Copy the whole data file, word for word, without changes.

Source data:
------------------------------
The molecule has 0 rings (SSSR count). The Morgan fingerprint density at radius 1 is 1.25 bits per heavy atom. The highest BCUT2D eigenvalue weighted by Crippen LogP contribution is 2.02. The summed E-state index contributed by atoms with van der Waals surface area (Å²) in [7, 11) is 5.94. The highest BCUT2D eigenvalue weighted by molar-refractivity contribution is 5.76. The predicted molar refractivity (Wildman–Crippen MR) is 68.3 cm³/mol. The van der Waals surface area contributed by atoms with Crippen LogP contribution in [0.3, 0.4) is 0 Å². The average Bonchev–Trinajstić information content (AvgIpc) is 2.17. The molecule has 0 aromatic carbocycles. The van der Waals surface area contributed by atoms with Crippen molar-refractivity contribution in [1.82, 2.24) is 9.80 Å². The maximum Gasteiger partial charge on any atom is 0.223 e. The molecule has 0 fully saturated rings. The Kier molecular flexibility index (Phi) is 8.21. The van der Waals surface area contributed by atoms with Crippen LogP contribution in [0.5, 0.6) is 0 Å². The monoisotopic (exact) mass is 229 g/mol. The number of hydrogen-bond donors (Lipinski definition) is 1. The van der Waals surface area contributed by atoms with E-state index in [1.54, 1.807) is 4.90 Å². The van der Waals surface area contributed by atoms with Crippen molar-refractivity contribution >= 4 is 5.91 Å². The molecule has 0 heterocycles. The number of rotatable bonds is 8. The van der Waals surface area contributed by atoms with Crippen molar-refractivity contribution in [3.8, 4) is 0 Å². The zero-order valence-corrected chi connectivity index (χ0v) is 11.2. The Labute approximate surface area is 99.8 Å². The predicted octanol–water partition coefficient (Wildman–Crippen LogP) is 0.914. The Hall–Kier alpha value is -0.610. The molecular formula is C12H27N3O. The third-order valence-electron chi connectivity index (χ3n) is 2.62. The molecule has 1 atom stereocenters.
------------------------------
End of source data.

The molecule has 0 rings (SSSR count). The Morgan fingerprint density at radius 1 is 1.25 bits per heavy atom. The highest BCUT2D eigenvalue weighted by Crippen LogP contribution is 2.02. The summed E-state index contributed by atoms with van der Waals surface area (Å²) in [7, 11) is 5.94. The highest BCUT2D eigenvalue weighted by molar-refractivity contribution is 5.76. The predicted molar refractivity (Wildman–Crippen MR) is 68.3 cm³/mol. The van der Waals surface area contributed by atoms with Crippen LogP contribution in [0.3, 0.4) is 0 Å². The average Bonchev–Trinajstić information content (AvgIpc) is 2.17. The molecule has 0 aromatic carbocycles. The van der Waals surface area contributed by atoms with Crippen molar-refractivity contribution in [1.82, 2.24) is 9.80 Å². The maximum Gasteiger partial charge on any atom is 0.223 e. The molecule has 0 fully saturated rings. The Kier molecular flexibility index (Phi) is 8.21. The van der Waals surface area contributed by atoms with Crippen LogP contribution in [0.5, 0.6) is 0 Å². The monoisotopic (exact) mass is 229 g/mol. The number of hydrogen-bond donors (Lipinski definition) is 1. The van der Waals surface area contributed by atoms with E-state index in [1.54, 1.807) is 4.90 Å². The van der Waals surface area contributed by atoms with Crippen molar-refractivity contribution >= 4 is 5.91 Å². The molecule has 0 heterocycles. The number of rotatable bonds is 8. The van der Waals surface area contributed by atoms with Crippen molar-refractivity contribution in [3.8, 4) is 0 Å². The zero-order valence-corrected chi connectivity index (χ0v) is 11.2. The Labute approximate surface area is 99.8 Å². The predicted octanol–water partition coefficient (Wildman–Crippen LogP) is 0.914. The Hall–Kier alpha value is -0.610. The molecular formula is C12H27N3O. The third-order valence-electron chi connectivity index (χ3n) is 2.62. The molecule has 1 atom stereocenters.